John Wiley & Sons, Ltd.

Assessing pesticide risks to threatened and endangered species using population models: Findings and recommendations from a CropLife America Science Forum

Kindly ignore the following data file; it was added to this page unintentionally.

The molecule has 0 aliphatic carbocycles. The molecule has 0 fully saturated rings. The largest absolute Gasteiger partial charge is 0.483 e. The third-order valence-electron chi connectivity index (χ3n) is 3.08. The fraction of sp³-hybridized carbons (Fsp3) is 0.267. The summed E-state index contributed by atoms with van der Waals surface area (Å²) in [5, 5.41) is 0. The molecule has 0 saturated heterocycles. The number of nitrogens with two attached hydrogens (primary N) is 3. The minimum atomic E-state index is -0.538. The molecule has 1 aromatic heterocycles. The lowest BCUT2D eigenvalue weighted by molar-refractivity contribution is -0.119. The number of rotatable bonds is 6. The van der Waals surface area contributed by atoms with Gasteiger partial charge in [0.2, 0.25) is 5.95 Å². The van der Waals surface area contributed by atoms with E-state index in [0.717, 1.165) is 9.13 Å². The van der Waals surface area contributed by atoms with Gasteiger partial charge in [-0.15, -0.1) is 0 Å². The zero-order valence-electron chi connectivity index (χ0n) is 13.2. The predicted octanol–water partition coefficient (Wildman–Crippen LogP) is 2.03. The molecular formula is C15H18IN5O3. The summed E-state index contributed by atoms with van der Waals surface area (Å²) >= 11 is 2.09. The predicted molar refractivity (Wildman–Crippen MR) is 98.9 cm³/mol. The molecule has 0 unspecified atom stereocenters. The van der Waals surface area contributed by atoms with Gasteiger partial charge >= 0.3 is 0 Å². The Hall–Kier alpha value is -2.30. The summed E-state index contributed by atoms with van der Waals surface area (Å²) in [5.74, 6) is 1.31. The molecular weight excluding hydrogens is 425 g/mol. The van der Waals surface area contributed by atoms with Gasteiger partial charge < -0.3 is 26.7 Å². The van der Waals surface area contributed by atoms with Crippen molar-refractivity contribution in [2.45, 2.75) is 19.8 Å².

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This brief communication reports on the main findings and recommendations from the 2014 Science Forum organized by CropLife America. The aim of the Forum was to gain a better understanding of the current status of population models and how they could be used in ecological risk assessments for threatened and endangered species potentially exposed to pesticides in the United States. The Forum panelists' recommendations are intended to assist the relevant government agencies with implementation of population modeling in future endangered species risk assessments for pesticides. The Forum included keynote presentations that provided an overview of current practices, highlighted the findings of a recent National Academy of Sciences report and its implications, reviewed the main categories of existing population models and the types of risk expressions that can be produced as model outputs, and provided examples of how population models are currently being used in different legislative contexts. The panel concluded that models developed for listed species assessments should: provide quantitative risk estimates; incorporate realistic variability in environmental and demographic factors; integrate complex patterns of exposure and effects; and use baseline conditions that include present factors that have caused the species to be listed (e.g., habitat loss, invasive species) or have resulted in positive management action. Furthermore, the panel advocates for the formation of a multipartite advisory committee to provide best available knowledge and guidance related to model implementation and use, to address such needs as more systematic collection, digitization, and dissemination of data for listed species; consideration of the newest developments in Good Modeling Practice; comprehensive review of existing population models and their applicability for listed species assessments; and development of case studies using a few well‐tested models for particular species to demonstrate proof of concept. To advance our common goals, the panel recommends as important areas for further research and development: quantitative analysis of the causes of species listings to guide model development; systematic assessment of the relative role of toxicity versus other factors in driving pesticide risk; additional study of how interactions between density dependence and pesticides influence risk; and development of pragmatic approaches to assessing indirect effects of pesticides on listed species. This article is protected by copyright. All rights reserved

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